Hitting closer to home is how many of us (if not all) are having to close our practice with no opening date in sight, only estimates. None of us know when this is going to end and with that comes the uncertainty of what the future holds, not only for our health and our families but also for our businesses.

So, in the meantime, what can we do?

1. Exercise

We all know how beneficial exercise is, not only for the body but also for the mind.

For us introverts being isolated is kind of fun, we get to stay at home in quiet places, read a book and recharge, but at some point, it’s probably going to become a struggle.

However, for our more extroverted friends, this can be a very stressful time as they don’t get the fulfillment they need from social interaction, which can definitely take a toll on mental health.

Exercise is one of the most beneficial things we can do for mental health, so if you’re starting to feel down think about doing some exercise at home. If you do a search on youtube it’s pretty easy to find some different bodyweight, yoga, or other programs that might help you with your mental health, but also keep you fit and healthy so when your clinic opens you can return to work and help those patients that have been desperately missing your treatments.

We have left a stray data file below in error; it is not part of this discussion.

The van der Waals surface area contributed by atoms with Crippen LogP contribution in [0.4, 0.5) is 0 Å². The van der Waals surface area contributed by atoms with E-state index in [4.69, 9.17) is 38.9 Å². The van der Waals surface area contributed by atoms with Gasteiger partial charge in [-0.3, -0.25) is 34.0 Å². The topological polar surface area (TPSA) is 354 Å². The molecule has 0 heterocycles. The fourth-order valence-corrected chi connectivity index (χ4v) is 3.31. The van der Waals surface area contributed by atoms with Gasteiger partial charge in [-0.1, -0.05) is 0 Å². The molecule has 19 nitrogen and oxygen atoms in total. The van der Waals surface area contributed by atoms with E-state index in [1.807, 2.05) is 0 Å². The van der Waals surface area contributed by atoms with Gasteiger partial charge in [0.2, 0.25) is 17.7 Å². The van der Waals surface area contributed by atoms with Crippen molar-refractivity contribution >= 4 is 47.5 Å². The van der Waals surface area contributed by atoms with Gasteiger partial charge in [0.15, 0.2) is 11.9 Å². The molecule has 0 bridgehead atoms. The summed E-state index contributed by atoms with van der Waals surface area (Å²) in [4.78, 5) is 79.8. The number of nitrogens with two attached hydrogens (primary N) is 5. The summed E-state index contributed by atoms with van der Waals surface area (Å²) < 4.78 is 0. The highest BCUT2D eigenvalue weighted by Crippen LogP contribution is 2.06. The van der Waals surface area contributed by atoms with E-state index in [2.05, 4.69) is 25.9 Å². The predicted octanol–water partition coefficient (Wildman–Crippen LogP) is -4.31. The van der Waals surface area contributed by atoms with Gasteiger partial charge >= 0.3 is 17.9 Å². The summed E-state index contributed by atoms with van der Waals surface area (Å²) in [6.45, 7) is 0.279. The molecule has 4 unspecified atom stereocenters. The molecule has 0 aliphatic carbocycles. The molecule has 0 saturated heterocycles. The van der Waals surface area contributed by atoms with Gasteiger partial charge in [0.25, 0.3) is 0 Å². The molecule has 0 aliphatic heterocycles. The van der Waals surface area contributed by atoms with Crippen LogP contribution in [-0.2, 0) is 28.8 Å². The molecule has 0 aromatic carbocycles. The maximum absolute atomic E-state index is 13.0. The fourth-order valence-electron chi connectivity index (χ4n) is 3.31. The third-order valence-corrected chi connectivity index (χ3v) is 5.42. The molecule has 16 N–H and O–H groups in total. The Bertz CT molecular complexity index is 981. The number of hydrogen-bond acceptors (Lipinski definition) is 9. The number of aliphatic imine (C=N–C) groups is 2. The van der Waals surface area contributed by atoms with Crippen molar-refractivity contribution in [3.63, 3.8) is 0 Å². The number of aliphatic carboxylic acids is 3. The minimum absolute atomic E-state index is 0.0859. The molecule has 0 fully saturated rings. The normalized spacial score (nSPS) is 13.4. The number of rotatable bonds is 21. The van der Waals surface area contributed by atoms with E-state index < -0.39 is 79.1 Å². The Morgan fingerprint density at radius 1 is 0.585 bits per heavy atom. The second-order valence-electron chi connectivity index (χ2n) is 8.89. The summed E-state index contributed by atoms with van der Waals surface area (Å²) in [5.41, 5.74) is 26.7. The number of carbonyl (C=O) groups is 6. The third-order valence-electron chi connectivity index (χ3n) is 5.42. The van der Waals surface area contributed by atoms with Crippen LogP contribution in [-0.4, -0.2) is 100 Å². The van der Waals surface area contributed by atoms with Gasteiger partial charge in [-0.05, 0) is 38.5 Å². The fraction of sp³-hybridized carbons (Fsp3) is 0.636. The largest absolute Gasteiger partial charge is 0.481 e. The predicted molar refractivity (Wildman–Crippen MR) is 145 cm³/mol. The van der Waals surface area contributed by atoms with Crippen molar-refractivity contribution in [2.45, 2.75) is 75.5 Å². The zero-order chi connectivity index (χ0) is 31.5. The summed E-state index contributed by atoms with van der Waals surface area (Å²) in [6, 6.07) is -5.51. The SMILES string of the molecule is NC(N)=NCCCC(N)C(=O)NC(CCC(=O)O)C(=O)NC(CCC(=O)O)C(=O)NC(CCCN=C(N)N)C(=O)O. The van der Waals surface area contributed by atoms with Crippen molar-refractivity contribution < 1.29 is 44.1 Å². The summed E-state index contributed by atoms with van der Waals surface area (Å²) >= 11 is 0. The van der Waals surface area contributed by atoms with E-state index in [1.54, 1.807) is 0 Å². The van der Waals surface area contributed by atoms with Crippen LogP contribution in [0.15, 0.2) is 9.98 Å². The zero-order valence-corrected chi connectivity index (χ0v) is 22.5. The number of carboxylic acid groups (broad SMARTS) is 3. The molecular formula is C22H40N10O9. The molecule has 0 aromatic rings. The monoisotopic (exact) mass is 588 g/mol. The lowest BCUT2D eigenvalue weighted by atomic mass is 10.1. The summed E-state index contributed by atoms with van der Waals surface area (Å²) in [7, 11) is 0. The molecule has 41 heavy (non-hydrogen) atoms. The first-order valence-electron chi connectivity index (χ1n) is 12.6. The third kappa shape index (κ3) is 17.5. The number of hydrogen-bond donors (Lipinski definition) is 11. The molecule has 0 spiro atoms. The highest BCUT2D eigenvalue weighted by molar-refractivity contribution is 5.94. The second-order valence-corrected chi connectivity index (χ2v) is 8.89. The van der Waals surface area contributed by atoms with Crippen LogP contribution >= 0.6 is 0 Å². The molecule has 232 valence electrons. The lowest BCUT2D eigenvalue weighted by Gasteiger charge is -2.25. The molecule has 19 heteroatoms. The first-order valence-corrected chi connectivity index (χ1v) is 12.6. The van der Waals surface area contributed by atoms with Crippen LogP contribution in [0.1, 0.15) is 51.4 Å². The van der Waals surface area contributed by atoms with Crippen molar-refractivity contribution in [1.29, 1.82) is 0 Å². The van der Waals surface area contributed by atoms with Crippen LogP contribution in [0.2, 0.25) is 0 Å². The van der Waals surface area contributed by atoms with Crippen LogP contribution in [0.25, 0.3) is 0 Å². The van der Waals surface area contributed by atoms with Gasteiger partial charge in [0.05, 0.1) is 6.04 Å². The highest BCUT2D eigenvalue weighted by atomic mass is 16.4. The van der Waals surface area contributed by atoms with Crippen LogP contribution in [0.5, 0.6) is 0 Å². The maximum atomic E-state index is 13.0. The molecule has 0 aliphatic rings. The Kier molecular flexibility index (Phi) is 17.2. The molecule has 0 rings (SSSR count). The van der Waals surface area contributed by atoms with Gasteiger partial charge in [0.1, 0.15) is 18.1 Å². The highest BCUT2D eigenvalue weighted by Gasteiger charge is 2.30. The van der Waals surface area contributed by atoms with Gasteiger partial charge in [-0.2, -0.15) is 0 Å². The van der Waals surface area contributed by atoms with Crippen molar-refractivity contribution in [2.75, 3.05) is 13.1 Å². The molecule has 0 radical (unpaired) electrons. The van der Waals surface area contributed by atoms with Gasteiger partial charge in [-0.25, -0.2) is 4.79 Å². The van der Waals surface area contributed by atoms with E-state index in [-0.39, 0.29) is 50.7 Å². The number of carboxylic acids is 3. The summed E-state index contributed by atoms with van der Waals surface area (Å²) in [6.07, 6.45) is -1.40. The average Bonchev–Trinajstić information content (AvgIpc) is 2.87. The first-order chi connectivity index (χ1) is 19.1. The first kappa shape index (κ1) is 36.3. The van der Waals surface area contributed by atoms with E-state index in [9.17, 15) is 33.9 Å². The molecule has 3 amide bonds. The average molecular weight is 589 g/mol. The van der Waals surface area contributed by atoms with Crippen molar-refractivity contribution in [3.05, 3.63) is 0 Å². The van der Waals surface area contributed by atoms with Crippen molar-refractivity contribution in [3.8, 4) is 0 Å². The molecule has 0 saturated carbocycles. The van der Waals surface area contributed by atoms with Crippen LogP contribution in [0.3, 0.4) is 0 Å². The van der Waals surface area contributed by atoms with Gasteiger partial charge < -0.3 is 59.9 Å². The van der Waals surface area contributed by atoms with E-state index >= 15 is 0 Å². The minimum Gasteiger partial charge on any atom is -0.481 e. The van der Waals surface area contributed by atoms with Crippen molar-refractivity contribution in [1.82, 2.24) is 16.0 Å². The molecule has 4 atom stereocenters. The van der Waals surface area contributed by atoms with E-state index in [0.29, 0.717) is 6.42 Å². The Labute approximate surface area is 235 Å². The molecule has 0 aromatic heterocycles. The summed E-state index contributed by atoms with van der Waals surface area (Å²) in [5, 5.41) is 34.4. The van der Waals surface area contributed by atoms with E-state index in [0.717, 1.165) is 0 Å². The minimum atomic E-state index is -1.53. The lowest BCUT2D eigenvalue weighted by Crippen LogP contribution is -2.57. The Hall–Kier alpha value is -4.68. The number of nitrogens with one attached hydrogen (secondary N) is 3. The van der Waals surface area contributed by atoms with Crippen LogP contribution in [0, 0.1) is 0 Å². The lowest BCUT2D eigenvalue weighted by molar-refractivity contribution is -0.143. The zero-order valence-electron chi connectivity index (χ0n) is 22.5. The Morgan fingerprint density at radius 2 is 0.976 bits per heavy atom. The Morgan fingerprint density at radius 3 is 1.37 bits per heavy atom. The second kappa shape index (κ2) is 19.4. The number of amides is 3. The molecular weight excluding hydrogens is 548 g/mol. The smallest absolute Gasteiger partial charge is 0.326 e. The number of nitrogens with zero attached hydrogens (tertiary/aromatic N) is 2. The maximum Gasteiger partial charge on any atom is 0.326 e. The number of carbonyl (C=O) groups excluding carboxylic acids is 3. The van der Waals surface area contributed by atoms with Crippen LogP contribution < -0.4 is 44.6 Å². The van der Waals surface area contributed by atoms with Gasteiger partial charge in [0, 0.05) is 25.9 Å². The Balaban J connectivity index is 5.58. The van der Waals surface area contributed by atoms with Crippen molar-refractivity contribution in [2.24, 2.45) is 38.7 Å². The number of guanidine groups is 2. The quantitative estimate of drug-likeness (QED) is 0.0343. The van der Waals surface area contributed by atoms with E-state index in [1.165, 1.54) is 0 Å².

Here are a few articles with some suggestions for stay at home exercise:

You Can Take Care of Yourself in Coronavirus Quarantine or Isolation, Starting Right Now* – Anna Goldfarb

These fitness studios are live-streaming workout classes for free during the coronavirus outbreak* – Sophie Lewis

Do Yoga With Me* –

Top 10 Exercise Ideas to Do at Home During Coronavirus QuarantineNick Ng

I haven’t tried any of these, nor am I giving them an endorsement, but there are at least a few different things you could try from home to get some regular exercise, just see which ones (if any) work for you.

If you don’t like these options, see if you can connect with some friends to do some sort of exercise together via skype, zoom, facetime, or messenger so you not only get some exercise but some of that valued social interaction as well.